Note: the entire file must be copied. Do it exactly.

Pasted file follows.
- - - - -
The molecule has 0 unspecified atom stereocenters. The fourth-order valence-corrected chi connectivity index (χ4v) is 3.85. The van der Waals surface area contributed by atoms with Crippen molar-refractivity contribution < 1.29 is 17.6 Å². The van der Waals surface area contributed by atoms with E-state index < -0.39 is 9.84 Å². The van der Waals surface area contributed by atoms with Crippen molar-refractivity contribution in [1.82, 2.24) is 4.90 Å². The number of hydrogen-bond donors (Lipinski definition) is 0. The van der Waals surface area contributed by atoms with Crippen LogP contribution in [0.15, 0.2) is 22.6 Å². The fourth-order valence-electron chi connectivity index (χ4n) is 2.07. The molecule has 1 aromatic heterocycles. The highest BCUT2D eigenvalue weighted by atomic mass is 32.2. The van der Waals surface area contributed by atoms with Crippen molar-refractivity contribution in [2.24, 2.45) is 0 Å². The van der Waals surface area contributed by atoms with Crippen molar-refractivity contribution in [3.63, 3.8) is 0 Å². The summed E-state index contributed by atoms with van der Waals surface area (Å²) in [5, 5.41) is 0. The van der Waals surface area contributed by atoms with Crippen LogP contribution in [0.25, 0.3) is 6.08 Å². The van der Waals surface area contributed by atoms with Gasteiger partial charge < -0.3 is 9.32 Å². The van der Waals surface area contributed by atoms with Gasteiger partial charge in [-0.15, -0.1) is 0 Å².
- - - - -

The molecule has 0 unspecified atom stereocenters. The fourth-order valence-corrected chi connectivity index (χ4v) is 3.85. The van der Waals surface area contributed by atoms with Crippen molar-refractivity contribution < 1.29 is 17.6 Å². The van der Waals surface area contributed by atoms with E-state index < -0.39 is 9.84 Å². The van der Waals surface area contributed by atoms with Crippen molar-refractivity contribution in [1.82, 2.24) is 4.90 Å². The number of hydrogen-bond donors (Lipinski definition) is 0. The van der Waals surface area contributed by atoms with Crippen LogP contribution in [0.15, 0.2) is 22.6 Å². The fourth-order valence-electron chi connectivity index (χ4n) is 2.07. The molecule has 1 aromatic heterocycles. The highest BCUT2D eigenvalue weighted by atomic mass is 32.2. The van der Waals surface area contributed by atoms with Crippen molar-refractivity contribution in [2.24, 2.45) is 0 Å². The van der Waals surface area contributed by atoms with Crippen molar-refractivity contribution in [3.63, 3.8) is 0 Å². The summed E-state index contributed by atoms with van der Waals surface area (Å²) in [5, 5.41) is 0. The van der Waals surface area contributed by atoms with Crippen LogP contribution in [0.25, 0.3) is 6.08 Å². The van der Waals surface area contributed by atoms with Gasteiger partial charge < -0.3 is 9.32 Å². The van der Waals surface area contributed by atoms with Gasteiger partial charge in [-0.15, -0.1) is 0 Å².